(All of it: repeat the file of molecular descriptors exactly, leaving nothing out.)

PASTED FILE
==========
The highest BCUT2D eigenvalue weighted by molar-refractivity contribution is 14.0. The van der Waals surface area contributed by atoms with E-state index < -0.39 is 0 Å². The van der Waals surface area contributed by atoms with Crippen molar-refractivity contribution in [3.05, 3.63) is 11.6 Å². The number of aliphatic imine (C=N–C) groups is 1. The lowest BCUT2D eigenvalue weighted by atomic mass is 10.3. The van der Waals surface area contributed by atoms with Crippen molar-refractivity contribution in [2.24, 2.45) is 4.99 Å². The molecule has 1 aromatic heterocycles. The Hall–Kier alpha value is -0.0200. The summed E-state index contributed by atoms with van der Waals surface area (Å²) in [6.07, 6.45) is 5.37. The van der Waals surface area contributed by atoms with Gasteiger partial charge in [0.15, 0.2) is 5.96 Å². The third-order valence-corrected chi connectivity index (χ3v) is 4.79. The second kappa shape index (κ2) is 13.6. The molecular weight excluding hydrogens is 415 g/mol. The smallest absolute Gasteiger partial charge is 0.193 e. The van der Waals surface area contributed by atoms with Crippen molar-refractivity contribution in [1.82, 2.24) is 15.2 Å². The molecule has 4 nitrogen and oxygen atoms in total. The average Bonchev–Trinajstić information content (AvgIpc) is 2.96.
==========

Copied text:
The highest BCUT2D eigenvalue weighted by molar-refractivity contribution is 14.0. The van der Waals surface area contributed by atoms with E-state index < -0.39 is 0 Å². The van der Waals surface area contributed by atoms with Crippen molar-refractivity contribution in [3.05, 3.63) is 11.6 Å². The number of aliphatic imine (C=N–C) groups is 1. The lowest BCUT2D eigenvalue weighted by atomic mass is 10.3. The van der Waals surface area contributed by atoms with Crippen molar-refractivity contribution in [2.24, 2.45) is 4.99 Å². The molecule has 1 aromatic heterocycles. The Hall–Kier alpha value is -0.0200. The summed E-state index contributed by atoms with van der Waals surface area (Å²) in [6.07, 6.45) is 5.37. The van der Waals surface area contributed by atoms with Gasteiger partial charge in [0.15, 0.2) is 5.96 Å². The third-order valence-corrected chi connectivity index (χ3v) is 4.79. The second kappa shape index (κ2) is 13.6. The molecular weight excluding hydrogens is 415 g/mol. The smallest absolute Gasteiger partial charge is 0.193 e. The van der Waals surface area contributed by atoms with Crippen molar-refractivity contribution in [1.82, 2.24) is 15.2 Å². The molecule has 4 nitrogen and oxygen atoms in total. The average Bonchev–Trinajstić information content (AvgIpc) is 2.96.